The ethical issues of using wild fish as feed for cultured fish
TheEthical issues of using wild fish as feed for cultured fish.
Farmedfish is known to be the solution to curbing overfishing. However, ithas been proven that most of the wild fish being caught are used tofeed the fish in the farms.This has been the trend for a long timeowing to the fact that feed-fish supplies remain tight and fishmealand fish oil prices continue to rise (Tacon, 2009).Aquaculture iscontributing to the collapse of fisheries stocks world wide becauseof the numerous tons of wild fish needed to feed a small amount offarmed fish. This is not ethically right and should be stopped. Theuse of wild caught fish as feed in aquaculture results to negativeimpacts as outlined in this paper.
Lessfish is available for human consumption when wild fish is used asfeeds for cultured fish. This is becauseat leastfour kilograms ofwild caught fish is needed to produce at most one kilogram of farmedfish.This shows that cultured fish consume a lot more fish meal andproduce less which is ethically incorrect. Secondly, majority of thenatural fish caught by commercial fisheries are fed to cultured fishhence reducing the quantity of low priced wild fish available to thepoor.
Theuse of wild fish as fish meal increases pressure on overfishing. Thispressureresults to a reduction of natural fish and lowers thequantity of fish available for consumption. The price of fish willeventually hike and the poor will suffer in the long run.In addition,it leads to a rise in unemployment due to a reduction in on-shorejobs. When wild fish caught is solely for fishmeal, there will be noneed for processing them. Therefore low skilled labour will not berequired and the poor will end up unemployed.Removal of largequantities of wild fish from oceans and lakes will affect the balanceof in ecosystem as other dependent species, birds and mammals willhave limited supply of food.
Fishfarmingresults to environmental pollution caused bydissolved andsuspended inorganic and organic matter producedin farming operationswhich are largely from the use of low value trash fish as aqua feeds.Finally there will be depletion of rare species i.e. fishing largequantities of krill may eventually lead to their depletion and hencehave an adverse effect on the ecosystem.
Counterargument: use of wild fish as feed is ethical
Arguablywe can state that aquaculture has reduced the pressure of depletingwild fish from the oceans and lakes though it is not proven. Theglobal demand for fish products has risen over the years and stillcontinues to rise. People have turned to fish farming to try andease the pressure of overfishing of wild fish.The more cultured fishproduced from farms and ponds the lesser sought out in oceans andlakes. The more cultured fish produced from farms and ponds thelesser sought out in oceans and lakes.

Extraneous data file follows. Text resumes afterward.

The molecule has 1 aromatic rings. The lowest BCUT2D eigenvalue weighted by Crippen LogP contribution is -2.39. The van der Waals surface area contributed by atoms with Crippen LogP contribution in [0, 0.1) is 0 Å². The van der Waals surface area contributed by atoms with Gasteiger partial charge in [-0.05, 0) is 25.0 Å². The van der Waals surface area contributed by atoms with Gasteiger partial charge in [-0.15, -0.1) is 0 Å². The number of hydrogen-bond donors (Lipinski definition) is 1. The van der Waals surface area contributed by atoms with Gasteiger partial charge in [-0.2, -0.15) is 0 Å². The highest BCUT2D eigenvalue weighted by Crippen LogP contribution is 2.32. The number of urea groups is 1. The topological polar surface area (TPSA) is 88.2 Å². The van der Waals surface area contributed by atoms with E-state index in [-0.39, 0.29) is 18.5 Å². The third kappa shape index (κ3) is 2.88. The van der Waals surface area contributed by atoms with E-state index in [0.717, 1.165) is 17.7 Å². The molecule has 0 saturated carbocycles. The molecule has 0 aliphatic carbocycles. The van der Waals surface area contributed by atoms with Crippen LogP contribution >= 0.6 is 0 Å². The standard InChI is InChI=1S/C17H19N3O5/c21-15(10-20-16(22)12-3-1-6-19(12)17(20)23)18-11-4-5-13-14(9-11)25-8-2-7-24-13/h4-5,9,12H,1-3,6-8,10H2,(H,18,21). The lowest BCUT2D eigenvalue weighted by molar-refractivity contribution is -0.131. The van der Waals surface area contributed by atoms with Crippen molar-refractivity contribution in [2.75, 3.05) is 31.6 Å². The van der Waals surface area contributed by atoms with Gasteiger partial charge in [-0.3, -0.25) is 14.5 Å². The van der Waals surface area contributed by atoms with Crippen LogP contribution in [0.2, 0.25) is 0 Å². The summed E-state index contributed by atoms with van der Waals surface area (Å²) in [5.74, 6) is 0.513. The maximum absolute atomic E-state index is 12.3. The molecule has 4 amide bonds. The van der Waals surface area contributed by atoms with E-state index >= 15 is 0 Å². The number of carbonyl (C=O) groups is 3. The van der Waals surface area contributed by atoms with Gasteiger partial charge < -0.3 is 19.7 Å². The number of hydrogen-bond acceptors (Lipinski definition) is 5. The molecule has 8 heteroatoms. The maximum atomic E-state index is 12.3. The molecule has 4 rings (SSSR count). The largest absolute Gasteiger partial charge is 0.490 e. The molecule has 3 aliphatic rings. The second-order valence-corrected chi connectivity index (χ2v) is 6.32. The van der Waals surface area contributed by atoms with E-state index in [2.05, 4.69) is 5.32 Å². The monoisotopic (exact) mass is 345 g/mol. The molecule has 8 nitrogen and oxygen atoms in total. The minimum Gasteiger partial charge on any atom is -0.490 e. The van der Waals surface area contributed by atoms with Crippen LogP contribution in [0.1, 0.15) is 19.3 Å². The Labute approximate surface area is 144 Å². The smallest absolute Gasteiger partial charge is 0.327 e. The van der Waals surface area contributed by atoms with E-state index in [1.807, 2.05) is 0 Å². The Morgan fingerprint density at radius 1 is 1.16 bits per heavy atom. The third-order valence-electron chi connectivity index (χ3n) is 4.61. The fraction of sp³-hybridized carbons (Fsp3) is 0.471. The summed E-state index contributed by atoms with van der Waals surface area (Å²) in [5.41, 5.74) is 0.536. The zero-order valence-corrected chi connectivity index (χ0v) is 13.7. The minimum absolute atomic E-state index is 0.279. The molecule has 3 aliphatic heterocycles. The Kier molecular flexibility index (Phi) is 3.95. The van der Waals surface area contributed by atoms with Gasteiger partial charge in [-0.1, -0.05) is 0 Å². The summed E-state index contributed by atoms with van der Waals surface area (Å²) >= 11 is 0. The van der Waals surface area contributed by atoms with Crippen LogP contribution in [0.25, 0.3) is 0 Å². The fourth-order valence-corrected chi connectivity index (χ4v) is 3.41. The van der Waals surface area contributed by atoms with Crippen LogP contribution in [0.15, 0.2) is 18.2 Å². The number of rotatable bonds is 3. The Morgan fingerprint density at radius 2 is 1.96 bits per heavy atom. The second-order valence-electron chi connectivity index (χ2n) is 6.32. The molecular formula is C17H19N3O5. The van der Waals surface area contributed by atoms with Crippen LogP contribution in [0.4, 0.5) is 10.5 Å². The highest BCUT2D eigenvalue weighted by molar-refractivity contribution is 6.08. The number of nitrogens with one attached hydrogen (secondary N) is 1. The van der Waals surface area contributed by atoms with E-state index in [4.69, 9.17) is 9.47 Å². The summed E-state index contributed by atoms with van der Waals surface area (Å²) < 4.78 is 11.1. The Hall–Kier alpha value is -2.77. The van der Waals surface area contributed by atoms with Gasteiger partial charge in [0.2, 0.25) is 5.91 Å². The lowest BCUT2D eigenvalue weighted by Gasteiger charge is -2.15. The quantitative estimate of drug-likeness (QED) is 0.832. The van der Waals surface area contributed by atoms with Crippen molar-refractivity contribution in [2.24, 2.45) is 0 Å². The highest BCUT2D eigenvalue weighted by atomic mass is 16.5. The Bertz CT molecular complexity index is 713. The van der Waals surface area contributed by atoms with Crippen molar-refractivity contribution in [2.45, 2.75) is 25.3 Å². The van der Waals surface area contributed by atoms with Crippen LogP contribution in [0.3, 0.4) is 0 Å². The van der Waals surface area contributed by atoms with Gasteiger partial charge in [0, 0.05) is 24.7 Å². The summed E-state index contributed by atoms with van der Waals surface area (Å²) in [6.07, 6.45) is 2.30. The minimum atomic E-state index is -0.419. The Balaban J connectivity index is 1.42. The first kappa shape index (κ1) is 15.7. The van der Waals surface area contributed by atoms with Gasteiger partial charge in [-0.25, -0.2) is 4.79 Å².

Refutationof counter argument
Howevera lot of old fish is needed to produce few high quality culturedfish.Presently, high valued cultured species largely depend on theuse of fishery resources as feed inputs, including fishmeal, fishoil, and trash fish species as direct and indirect feed for use infarms. What good does it do if a large chunk of fish meal is wildfish? It is useless to argue for cultured fish if it is going to bethe source of natural fish depletion rather than reducingoverfishing.
Mandatoryregulationsshould be set to guide and protect wild marine. Theintroduction of closed fishing seasons, fishing quotas and stricterenvironmental controls within the major fishing nations and fisheriesshould be imposed to decrease the use of wild fish as feed for farmedfish. It is recommended that governments encourage the use oftraditional forage fish species for direct human consumption.
Hinck,J., Schmitt, C., Echols, K., May, T., Orazio, C. &Tillitt, D.(2006). Environmental
Contaminantsin fish and their associated risk to piscivorous wildlife in theYukon
Riverbasin, Alaska. Archives of Environmental Contamination andToxicology, 51(4):
Tacon,A.G.J. 2009. Use of wild fish and other aquatic organisms as feed inaquaculture – a review of practices and implications in theAmericas. InM.R. Hasan and M. Halwart (eds.). Fishas feed inputs for aquaculture: practices, sustainability andimplications. FAOFisheries and Aquaculture Technical Paper. No. 518. Rome, FAO. pp.159-207.